Chronic at a malnourished or underweight stage. Weight loss

Chronic obstructive
pulmonary disease (COPD) is characterized by limited airflow which is usually
progressive, partially reversible and correlated with an enhanced chronic
inflammatory response in the airways and the lungs to harmful stimuli. Most of
the patients that have severe chronic obstructive pulmonary disease are thin,
lean and constantly at a malnourished or underweight stage. Weight loss in
chronic obstructive pulmonary disease is a consequences of increased unbalanced
energy requirements due to dietary intake (Rawal
and Yadav, 2015). The purposes of therapeutic nutrition managements in COPD
patients are to provide adequate energy in order to minimize the risk of weight
loss, avoid excessive loss of fat-free mass, avoid malnutrition and also
improve the pulmonary status (Ilaria, 2009).

            For chronic obstructive pulmonary disease patients, most
of them is in a negative energy balance and underweight conditions so COPD
patients may need to increase their energy intake. Patients of COPD will be
given or treated with energy and protein-enriched diet in several small
portions within a day. This kind of energy and protein-enriched diet is high in
fat content, around 30-45% of total energy as fats produce less metabolic
carbon dioxide and has lower respiratory quotients. Because of the high fat
proportion, the quality of the fats used for cooking should be considered by
minimising the use of saturated fats (Schols
et al., 2014). Omega-3 polyunsaturated fatty acids may be of benefit for COPD and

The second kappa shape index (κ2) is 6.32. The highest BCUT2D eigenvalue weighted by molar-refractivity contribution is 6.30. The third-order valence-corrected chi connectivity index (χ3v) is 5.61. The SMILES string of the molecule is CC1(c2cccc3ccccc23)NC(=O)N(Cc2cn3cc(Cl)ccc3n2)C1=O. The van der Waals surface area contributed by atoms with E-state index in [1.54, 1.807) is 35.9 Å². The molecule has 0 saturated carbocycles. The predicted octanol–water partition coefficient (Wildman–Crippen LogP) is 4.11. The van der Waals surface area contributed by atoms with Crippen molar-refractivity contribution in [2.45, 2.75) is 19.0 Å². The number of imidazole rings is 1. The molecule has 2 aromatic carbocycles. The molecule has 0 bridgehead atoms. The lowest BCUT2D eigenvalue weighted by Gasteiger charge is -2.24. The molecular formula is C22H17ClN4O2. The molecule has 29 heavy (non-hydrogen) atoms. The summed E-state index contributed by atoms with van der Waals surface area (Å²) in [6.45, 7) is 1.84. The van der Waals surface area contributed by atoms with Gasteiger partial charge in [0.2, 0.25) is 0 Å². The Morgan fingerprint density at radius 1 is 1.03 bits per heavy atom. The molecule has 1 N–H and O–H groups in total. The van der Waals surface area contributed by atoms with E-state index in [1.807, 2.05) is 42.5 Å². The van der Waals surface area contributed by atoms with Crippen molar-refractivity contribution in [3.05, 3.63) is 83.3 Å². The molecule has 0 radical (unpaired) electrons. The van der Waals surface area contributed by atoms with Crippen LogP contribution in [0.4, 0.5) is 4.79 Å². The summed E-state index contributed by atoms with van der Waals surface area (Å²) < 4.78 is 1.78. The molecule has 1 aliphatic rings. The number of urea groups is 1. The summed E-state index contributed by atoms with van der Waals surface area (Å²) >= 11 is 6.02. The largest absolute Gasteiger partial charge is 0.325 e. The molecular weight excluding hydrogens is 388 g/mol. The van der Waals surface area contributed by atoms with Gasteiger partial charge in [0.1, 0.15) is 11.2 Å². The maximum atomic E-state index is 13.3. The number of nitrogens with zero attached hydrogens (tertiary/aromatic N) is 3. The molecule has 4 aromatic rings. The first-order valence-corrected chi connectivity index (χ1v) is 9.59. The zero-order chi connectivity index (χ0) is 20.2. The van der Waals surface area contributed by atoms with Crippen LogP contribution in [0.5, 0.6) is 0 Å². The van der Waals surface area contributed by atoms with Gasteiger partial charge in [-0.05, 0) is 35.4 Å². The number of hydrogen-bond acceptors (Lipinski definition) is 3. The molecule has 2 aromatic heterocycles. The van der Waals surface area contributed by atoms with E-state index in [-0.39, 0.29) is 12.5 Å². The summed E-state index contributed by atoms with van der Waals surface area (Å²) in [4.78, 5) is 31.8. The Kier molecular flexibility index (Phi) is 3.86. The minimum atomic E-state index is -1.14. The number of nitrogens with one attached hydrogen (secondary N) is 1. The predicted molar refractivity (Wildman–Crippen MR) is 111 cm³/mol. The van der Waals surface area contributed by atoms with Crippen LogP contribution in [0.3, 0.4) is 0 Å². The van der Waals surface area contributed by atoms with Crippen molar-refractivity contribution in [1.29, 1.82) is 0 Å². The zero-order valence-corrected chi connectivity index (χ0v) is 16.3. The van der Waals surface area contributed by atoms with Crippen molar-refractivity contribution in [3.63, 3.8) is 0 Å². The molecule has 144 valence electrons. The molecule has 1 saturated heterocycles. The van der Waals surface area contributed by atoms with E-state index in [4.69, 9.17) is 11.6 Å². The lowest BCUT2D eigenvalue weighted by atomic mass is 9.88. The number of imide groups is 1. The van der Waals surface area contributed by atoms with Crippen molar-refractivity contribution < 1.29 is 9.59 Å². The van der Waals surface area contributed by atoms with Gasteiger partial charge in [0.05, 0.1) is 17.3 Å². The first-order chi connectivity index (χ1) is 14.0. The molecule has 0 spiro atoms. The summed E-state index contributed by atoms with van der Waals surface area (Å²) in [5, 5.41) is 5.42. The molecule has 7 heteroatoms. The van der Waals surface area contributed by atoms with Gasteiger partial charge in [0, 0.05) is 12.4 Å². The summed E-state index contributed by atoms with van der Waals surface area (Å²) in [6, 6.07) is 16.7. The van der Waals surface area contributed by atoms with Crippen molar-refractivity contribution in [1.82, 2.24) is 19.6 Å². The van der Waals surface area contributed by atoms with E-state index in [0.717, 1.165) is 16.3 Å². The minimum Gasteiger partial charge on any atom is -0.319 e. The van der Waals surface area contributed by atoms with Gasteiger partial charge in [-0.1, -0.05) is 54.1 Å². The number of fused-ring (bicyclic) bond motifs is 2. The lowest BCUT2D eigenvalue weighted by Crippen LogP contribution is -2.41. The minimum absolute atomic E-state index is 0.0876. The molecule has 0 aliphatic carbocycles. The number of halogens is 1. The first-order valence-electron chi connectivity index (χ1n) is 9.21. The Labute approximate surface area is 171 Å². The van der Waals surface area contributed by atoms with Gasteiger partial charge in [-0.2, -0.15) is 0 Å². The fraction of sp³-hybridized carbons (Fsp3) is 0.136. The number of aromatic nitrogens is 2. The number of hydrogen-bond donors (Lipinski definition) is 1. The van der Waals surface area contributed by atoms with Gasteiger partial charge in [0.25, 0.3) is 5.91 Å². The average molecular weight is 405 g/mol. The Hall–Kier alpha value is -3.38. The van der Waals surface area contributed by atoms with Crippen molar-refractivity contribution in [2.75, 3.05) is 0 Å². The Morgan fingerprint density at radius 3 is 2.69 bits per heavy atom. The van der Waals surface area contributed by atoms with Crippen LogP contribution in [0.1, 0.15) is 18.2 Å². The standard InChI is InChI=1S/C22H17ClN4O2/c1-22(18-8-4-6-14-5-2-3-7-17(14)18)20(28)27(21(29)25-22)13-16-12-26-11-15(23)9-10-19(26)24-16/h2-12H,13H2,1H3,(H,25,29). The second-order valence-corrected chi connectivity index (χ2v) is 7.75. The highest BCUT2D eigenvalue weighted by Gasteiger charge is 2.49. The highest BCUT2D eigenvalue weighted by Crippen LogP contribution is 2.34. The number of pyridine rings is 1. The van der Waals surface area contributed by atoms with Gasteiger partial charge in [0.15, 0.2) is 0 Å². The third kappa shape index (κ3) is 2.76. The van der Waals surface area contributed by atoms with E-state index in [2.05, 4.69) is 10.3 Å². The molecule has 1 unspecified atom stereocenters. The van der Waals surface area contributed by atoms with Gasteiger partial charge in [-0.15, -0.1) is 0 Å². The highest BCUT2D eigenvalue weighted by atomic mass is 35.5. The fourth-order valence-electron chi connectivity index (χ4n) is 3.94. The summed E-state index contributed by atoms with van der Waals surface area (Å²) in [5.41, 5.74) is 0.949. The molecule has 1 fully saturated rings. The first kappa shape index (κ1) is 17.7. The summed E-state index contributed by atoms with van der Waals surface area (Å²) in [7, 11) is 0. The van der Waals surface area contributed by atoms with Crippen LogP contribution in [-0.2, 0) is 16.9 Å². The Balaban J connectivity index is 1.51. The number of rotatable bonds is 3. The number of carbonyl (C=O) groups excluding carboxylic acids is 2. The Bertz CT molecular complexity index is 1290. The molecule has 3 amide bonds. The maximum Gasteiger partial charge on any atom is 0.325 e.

also malnourished patient because they have an
anti-inflammatory effect (Rawal and Yadav, 2015). The recommended quantity of
carbohydrates for patients with COPD ranges from 40-55% of the total energy
expenditure of the patient, as too high amount of carbohydrates intake may lead
to lipogenesis, resulting in the production of excess carbon dioxide.
Respiratory frequency might increase so that the lungs are able to remove
carbon dioxide due to the increase of carbon dioxide can result in respiratory
insufficient (Amanda Carla and Olivia,
2006). The recommended protein intake for COPD patients is 15-20% of total
energy. The protein intake should be around 1.2-1.7 grams/kg of body weight/day.
High protein diet is recommended for COPD patient in order restore their respiratory
muscle force and to improve their immune system. Fortified food products can
also be included in energy and protein diet in different meals (Schols et al., 2014).

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            As smoking is the main factor leads to chronic
obstructive pulmonary disease, cigarette smoke contains free radicals and other
oxidants that can lead to subsequent inflammation, oxidative stress and most
importantly reduced airflow to the lungs. Therefore COPD patients should take dietary
antioxidants in order to minimise free radical damage and also reduce
inflammation occur (Ilaria, 2009). Vitamins like vitamin C, vitamin A and